The show kind of moves along and each guy in the band holds his own as having done something in the music business that qualifies them to be an all-star.
Obviously there has been press where people have said it would be cool to see Zakk Wylde play with Phil Anselmo, etc.” [The tour] gives everyone an opportunity to see this, not just in a jam in a club, but in an arena setting where you’re seeing a real show [with] great combinations and various musicians we’d all like to see play together. This is a once-in-a-lifetime opportunity to see that happen.
We have a backup band that is out there at all times. But it’s more of an organic thing and if Zakk Wylde wants to stay out there and play with Max Cavalera, that’s his prerogative and we’ll make it happen. We try to keep it a little loose so if there’s chemistry there and some guys want to get together and play then the set list can change a little bit.
With some of the musicians having other projects this year as well, how much rehearsal time actually involved assembling everyone in the same room?
First off, with modern technology they all get together from wherever they are. Prior to rehearsals they do some pre-production. Once we get everyone together it’s probably 10 days before the tour. They get plenty of rehearsal time in during that time period.
How do you handle customs during a European tour? Do you call each country’s Customs office in advance to let them know your plans or are you a complete surprise to them when you roll up to the border?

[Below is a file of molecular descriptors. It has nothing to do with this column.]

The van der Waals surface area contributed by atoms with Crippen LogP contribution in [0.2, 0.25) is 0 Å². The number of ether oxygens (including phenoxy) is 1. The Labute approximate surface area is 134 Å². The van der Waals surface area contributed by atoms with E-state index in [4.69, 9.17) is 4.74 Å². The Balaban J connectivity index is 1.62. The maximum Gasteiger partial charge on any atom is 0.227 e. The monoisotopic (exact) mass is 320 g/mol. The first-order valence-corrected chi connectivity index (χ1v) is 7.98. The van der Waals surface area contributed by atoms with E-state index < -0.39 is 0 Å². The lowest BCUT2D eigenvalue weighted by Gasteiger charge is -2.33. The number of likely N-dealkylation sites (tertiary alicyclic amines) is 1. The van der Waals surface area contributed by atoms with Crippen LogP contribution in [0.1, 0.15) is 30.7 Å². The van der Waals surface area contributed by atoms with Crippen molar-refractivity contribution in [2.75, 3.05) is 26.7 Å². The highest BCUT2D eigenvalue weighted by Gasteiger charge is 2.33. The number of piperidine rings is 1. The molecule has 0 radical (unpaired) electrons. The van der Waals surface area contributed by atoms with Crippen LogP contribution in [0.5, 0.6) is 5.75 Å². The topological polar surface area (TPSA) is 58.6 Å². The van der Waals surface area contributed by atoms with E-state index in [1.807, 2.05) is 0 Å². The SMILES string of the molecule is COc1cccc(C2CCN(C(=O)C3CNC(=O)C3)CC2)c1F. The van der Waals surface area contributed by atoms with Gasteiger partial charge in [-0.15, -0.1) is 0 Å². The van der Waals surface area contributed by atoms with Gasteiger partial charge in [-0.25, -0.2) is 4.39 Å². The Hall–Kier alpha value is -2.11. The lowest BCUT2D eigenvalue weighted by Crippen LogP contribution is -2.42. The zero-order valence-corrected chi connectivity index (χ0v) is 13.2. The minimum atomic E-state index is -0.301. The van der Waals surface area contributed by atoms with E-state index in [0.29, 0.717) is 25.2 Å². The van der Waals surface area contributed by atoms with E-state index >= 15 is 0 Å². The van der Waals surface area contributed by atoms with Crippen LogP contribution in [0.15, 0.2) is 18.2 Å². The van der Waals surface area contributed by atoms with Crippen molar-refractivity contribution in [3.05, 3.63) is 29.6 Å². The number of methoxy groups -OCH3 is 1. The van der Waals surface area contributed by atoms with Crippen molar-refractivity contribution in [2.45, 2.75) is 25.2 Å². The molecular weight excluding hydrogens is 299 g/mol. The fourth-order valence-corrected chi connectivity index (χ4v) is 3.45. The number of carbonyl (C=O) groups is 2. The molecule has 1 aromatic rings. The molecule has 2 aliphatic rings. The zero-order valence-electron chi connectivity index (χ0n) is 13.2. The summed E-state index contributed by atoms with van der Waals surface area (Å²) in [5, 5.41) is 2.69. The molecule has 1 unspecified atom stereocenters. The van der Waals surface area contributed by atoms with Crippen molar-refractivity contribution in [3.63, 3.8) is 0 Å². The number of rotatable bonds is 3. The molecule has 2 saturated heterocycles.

You have to arrange it. We have a guy, that’s all he does, he deals with Customs. Frequently you have a lot of freight. Moving people isn’t as difficult as moving the freight. I’ve had my share of run-ins over that. When you do international tours … it’s a little different than in the United States where you put everything on a semi and truck it to the next city. In South America, Europe and most international shows you have to fly your freight from place to place. The expense involved is usually a lot more than when doing shows in the United States. The other problem is every time you hit a country you have to clear Customs. I’m not completely up-to-date on what all their fees are, it always seems to be a fortune every time you enter a country.
That’s why international tours … [are] a lot more complicated, with all due respects to touring in the United States. … When you’re going from Chile to Bolivia, for example, you can have a lot of issues pop up. And we’ve had our fair share. We’ve had situations where our freight was stuck in one country and we had to get to another country on the day of the show. For whatever reason it’s been held up at Customs and everyone’s at the venue waiting to do the load-in. … But for the most part you try to keep things streamlined.
Considering all the special effects that metal bands are known for, are there ever awkward moments such as explaining to Customs officials why you’re carrying pyrotechnics?
Sometimes. You have to be very aware as to what the local laws are. To go from one country to the next … the next country might ban pyrotechnics completely and you may have to buy it all locally, which can cause another issue with trying to get all of that done in one day.
The No. 1 rule for touring these countries is preparation. Getting ahead of the ball. … That’s the thing with experience. I can’t say when I first started out doing this that it was always a smooth road. But you learn from your mistakes and after a few years you get it together and try to head off the potential crises as much as you can. … The idea is to take everyone on tour, have a good tour and have everyone go on their merry way after the tour and be none the wiser about all the crazy stuff that had to be done to get them there.